Issue FTP Commands Directly to Server

For issuing non-standard commands that only your FTP server supports or for fine-grained control over your FTP server, you can issue FTP commands directly to your FTP server within a workflow.

Change File Permissions

If your FTP server supports it, you can change file permissions on files on your FTP server. This chmod behavior is not part of the FTP specification and may work on one FTP server but not another.


Call REST Services

Use Flux to invoke REST services from your workflows:

  • Invoke Restful resources over HTTP using the standard verbs (GET, POST, PUT, DELETE)
  • Access SSL secured web sites
  • Supports HTML form processing, basic authentication, and the ability to set HTTP headers
  • Perform XPath query operations on the response XML


Call Web Services

Similar in nature to REST services, Web services can be called from workflows. Use Flux to:

  • Invoke Web services (SOAP/HTTP) defined using WSDL
  • Supports WS-Security basic authentication
  • Simplifies integration in an SOA environment


Pass Data In and Out

Pass workflow data into REST and Web services. Pull data from REST and Web services into your workflows for processing.


Use the security mechanisms built into REST and Web services like SSL support, key stores, and trust stores.


Retrieve Data and Pass to Workflows

Query your databases and pass the data through to your workflows for processing.

Call Stored Procedures

Call stored procedures defined in local or remote databases from within your workflows. Pass data in to your stored procedures. Pass the results through to the next step in your workflow.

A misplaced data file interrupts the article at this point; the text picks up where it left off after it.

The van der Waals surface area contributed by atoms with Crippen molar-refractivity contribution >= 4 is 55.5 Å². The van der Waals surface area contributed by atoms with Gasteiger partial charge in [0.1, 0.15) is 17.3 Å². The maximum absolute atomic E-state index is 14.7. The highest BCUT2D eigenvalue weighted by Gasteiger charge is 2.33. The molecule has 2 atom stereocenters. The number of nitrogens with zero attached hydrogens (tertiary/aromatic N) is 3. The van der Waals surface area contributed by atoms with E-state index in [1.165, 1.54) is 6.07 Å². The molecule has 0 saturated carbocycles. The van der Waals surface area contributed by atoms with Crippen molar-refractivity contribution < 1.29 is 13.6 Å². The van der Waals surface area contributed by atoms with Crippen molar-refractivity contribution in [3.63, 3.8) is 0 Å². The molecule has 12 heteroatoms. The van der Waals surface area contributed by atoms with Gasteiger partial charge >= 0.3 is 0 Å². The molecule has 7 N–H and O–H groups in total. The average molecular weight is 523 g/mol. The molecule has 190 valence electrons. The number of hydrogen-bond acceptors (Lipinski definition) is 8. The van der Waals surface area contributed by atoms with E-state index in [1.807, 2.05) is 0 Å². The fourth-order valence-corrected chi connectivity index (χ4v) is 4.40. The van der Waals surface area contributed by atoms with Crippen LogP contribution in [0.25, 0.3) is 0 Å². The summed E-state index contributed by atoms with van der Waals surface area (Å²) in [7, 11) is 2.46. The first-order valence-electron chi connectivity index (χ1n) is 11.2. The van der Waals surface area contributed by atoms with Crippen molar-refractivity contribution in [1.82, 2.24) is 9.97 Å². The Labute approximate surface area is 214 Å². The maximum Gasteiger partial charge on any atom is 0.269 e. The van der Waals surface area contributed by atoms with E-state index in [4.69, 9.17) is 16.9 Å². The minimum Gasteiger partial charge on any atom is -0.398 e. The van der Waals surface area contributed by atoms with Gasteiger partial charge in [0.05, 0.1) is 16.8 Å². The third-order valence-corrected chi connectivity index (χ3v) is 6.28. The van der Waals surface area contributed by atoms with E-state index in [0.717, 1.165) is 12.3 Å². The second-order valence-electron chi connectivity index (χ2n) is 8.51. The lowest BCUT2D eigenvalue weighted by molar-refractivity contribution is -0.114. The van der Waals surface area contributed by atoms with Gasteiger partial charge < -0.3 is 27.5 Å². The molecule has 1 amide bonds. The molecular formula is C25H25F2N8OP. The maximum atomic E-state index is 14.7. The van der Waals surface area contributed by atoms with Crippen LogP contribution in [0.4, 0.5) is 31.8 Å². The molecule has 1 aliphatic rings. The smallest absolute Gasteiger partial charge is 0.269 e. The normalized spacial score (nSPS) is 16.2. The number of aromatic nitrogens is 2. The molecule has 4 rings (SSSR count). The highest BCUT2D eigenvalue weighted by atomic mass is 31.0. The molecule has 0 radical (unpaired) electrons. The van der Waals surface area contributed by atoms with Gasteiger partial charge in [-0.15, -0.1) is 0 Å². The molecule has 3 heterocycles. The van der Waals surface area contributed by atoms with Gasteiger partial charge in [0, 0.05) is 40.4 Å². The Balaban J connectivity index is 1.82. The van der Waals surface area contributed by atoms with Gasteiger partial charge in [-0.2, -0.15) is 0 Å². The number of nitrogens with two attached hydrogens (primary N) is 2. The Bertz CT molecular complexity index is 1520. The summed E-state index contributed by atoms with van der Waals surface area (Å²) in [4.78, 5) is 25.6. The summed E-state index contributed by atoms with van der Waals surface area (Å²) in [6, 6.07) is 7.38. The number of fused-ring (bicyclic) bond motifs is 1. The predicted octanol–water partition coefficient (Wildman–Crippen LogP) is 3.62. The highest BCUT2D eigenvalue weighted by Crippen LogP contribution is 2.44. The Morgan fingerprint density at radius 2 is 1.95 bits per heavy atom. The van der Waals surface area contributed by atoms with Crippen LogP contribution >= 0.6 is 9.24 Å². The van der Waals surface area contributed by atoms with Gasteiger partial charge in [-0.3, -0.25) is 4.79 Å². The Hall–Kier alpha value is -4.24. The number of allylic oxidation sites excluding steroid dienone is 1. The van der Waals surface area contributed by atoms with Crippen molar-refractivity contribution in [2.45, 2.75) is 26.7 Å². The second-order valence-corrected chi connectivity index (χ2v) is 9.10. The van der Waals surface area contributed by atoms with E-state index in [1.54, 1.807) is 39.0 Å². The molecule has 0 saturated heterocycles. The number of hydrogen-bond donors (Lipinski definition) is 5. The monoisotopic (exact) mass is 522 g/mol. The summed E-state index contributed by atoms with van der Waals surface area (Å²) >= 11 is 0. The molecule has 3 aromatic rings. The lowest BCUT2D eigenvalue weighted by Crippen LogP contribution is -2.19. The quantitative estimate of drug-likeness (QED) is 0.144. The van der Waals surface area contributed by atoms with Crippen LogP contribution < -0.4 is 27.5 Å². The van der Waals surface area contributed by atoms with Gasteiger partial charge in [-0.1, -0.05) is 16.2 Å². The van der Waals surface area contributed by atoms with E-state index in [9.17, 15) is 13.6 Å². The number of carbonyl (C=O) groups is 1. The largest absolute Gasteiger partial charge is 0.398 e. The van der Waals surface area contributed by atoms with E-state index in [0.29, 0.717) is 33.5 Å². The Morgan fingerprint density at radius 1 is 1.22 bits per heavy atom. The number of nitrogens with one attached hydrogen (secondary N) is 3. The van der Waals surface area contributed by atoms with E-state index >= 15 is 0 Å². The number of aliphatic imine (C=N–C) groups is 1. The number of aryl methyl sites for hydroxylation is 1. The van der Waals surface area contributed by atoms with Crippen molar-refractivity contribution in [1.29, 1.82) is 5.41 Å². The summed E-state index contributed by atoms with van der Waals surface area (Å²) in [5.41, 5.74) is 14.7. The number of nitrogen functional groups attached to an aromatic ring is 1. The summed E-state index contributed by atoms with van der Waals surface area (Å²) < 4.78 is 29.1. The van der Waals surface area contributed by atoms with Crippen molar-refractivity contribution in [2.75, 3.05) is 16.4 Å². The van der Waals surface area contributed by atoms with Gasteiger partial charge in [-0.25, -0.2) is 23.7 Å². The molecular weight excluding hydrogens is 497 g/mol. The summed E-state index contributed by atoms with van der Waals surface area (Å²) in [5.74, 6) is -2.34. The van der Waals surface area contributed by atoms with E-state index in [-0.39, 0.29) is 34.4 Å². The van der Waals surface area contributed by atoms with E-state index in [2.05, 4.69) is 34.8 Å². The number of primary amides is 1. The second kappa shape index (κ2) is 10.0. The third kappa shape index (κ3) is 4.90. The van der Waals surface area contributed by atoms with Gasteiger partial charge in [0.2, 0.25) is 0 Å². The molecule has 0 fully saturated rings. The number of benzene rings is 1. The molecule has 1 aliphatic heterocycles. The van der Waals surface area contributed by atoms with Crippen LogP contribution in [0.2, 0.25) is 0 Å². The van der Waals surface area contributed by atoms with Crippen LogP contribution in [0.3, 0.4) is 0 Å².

Perform Database Updates and Inserts

Update existing data or add new rows to your tables in your local and remote databases.

Pass Workflow Data to Database Calls

Use the information retrieved or generated within your workflow and pass it through to your database calls.


Powerful State Machine

The Flux workflow engine supports simple or intricate automated workflows using a powerful state machine model. Define workflow steps that contain conditional branching, dependencies, looping, parallelism, splits, and joins. Perform tasks and wait for events to occur within your workflow.


Scale individual workflows to hundreds of steps. Run thousands of workflows across a cluster of Flux workflow engines. Invoke other workflows from within workflows.

Error Handling

You can define simple or detailed mechanisms to handle and recover from error conditions. Handling errors can be fully automated including sending notifications to people to take corrective actions.

Dependencies on Other Workflows and Files on FTP Servers

Create workflows that depend on other workflows. Define workflows that wait for other workflows to reach milestones or to finish altogether. Create workflows that wait on and watch for files on FTP servers to arrive or change


Granular Access Controls

Assign more than 30 different, fine-grained user security controls to permit or restrict access to various portions of your workflows. For your operations staff, set privileges and customize tabs in the Flux Operations Console to increase security and efficiency.

LDAP and Active Directory

Flux can tap into your organization’s LDAP and Active Directories for authentication. AD and LDAP Role and group attributes can then be mapped to Flux roles. New users can be automatically assigned default roles upon sign in – eliminating maintaining multiple user lists.

Security in Operations Console and Java APIs

Flux’s security mechanisms uniformly controls access to features in the Operations Console, the Java APIs, and the command line interface.

Disable Flux Security Optionally

Some environments do not required any kind of Flux security, as when Flux is embedded in a larger Java application. With a configuration option set appropriately, all Flux security is disabled.


Encrypt Files

Use Flux to construct PGP encryption keys that can be utilized to encrypt files in workflows.

Decrypt Files

Flux can decrypt both PGP and OpenPGP encrypted files within a workflow.


When Something Goes Wrong

React accordingly when a workflow encounters an error or a file transfer fails. Configure automated responses to errors or call out for human attention. Error handlers can be complex workflows in and of themselves.